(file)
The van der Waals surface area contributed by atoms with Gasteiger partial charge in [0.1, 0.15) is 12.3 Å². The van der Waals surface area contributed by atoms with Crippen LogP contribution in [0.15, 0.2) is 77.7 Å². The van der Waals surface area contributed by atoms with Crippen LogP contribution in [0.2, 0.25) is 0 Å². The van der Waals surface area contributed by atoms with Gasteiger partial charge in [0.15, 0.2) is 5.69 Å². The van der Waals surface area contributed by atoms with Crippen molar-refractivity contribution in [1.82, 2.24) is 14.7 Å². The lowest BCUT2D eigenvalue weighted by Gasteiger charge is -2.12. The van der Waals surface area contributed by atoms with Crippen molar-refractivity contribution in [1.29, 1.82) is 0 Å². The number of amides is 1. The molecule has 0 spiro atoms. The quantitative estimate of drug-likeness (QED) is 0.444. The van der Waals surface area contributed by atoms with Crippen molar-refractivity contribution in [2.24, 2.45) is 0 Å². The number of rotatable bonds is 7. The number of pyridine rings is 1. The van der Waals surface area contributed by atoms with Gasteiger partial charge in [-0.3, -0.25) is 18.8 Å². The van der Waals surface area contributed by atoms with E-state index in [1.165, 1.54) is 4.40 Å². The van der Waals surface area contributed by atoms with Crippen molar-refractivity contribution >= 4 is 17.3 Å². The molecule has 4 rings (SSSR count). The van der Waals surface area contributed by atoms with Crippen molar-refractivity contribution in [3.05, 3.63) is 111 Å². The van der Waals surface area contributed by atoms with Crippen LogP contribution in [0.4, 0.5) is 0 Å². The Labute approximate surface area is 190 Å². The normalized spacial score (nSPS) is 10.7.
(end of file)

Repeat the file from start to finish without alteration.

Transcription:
The van der Waals surface area contributed by atoms with Gasteiger partial charge in [0.1, 0.15) is 12.3 Å². The van der Waals surface area contributed by atoms with Crippen LogP contribution in [0.15, 0.2) is 77.7 Å². The van der Waals surface area contributed by atoms with Crippen LogP contribution in [0.2, 0.25) is 0 Å². The van der Waals surface area contributed by atoms with Gasteiger partial charge in [0.15, 0.2) is 5.69 Å². The van der Waals surface area contributed by atoms with Crippen molar-refractivity contribution in [1.82, 2.24) is 14.7 Å². The lowest BCUT2D eigenvalue weighted by Gasteiger charge is -2.12. The van der Waals surface area contributed by atoms with Crippen molar-refractivity contribution in [1.29, 1.82) is 0 Å². The number of amides is 1. The molecule has 0 spiro atoms. The quantitative estimate of drug-likeness (QED) is 0.444. The van der Waals surface area contributed by atoms with Crippen molar-refractivity contribution in [2.24, 2.45) is 0 Å². The number of rotatable bonds is 7. The number of pyridine rings is 1. The van der Waals surface area contributed by atoms with Gasteiger partial charge in [-0.3, -0.25) is 18.8 Å². The van der Waals surface area contributed by atoms with E-state index in [1.165, 1.54) is 4.40 Å². The van der Waals surface area contributed by atoms with Crippen molar-refractivity contribution >= 4 is 17.3 Å². The molecule has 4 rings (SSSR count). The van der Waals surface area contributed by atoms with Crippen molar-refractivity contribution in [3.05, 3.63) is 111 Å². The van der Waals surface area contributed by atoms with Crippen LogP contribution in [0.4, 0.5) is 0 Å². The Labute approximate surface area is 190 Å². The normalized spacial score (nSPS) is 10.7.